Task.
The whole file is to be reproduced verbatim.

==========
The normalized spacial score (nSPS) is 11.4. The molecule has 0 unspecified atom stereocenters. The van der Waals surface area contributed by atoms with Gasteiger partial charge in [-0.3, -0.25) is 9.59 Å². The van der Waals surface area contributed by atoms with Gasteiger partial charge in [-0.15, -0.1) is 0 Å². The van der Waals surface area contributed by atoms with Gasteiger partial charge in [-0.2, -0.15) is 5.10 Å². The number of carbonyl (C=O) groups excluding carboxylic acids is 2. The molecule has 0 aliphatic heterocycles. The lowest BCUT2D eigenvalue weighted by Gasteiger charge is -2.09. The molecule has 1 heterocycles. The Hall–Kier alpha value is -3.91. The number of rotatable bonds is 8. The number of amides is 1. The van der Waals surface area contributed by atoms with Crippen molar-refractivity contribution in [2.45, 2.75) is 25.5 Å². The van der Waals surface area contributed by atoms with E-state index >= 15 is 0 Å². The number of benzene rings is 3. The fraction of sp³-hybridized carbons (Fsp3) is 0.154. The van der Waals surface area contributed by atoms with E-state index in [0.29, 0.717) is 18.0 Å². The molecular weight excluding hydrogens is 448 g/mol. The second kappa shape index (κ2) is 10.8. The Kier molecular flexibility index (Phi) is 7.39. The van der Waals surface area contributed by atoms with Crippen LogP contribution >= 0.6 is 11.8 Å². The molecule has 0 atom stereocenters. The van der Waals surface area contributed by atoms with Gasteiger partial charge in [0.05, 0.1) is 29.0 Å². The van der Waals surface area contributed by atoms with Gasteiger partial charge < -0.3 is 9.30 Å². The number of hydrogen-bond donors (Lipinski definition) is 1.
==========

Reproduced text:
The normalized spacial score (nSPS) is 11.4. The molecule has 0 unspecified atom stereocenters. The van der Waals surface area contributed by atoms with Gasteiger partial charge in [-0.3, -0.25) is 9.59 Å². The van der Waals surface area contributed by atoms with Gasteiger partial charge in [-0.15, -0.1) is 0 Å². The van der Waals surface area contributed by atoms with Gasteiger partial charge in [-0.2, -0.15) is 5.10 Å². The number of carbonyl (C=O) groups excluding carboxylic acids is 2. The molecule has 0 aliphatic heterocycles. The lowest BCUT2D eigenvalue weighted by Gasteiger charge is -2.09. The molecule has 1 heterocycles. The Hall–Kier alpha value is -3.91. The number of rotatable bonds is 8. The number of amides is 1. The van der Waals surface area contributed by atoms with Crippen molar-refractivity contribution in [2.45, 2.75) is 25.5 Å². The van der Waals surface area contributed by atoms with E-state index >= 15 is 0 Å². The number of benzene rings is 3. The fraction of sp³-hybridized carbons (Fsp3) is 0.154. The van der Waals surface area contributed by atoms with E-state index in [0.29, 0.717) is 18.0 Å². The molecular weight excluding hydrogens is 448 g/mol. The second kappa shape index (κ2) is 10.8. The Kier molecular flexibility index (Phi) is 7.39. The van der Waals surface area contributed by atoms with Crippen LogP contribution >= 0.6 is 11.8 Å². The molecule has 0 atom stereocenters. The van der Waals surface area contributed by atoms with Gasteiger partial charge in [0.05, 0.1) is 29.0 Å². The van der Waals surface area contributed by atoms with Gasteiger partial charge < -0.3 is 9.30 Å². The number of hydrogen-bond donors (Lipinski definition) is 1.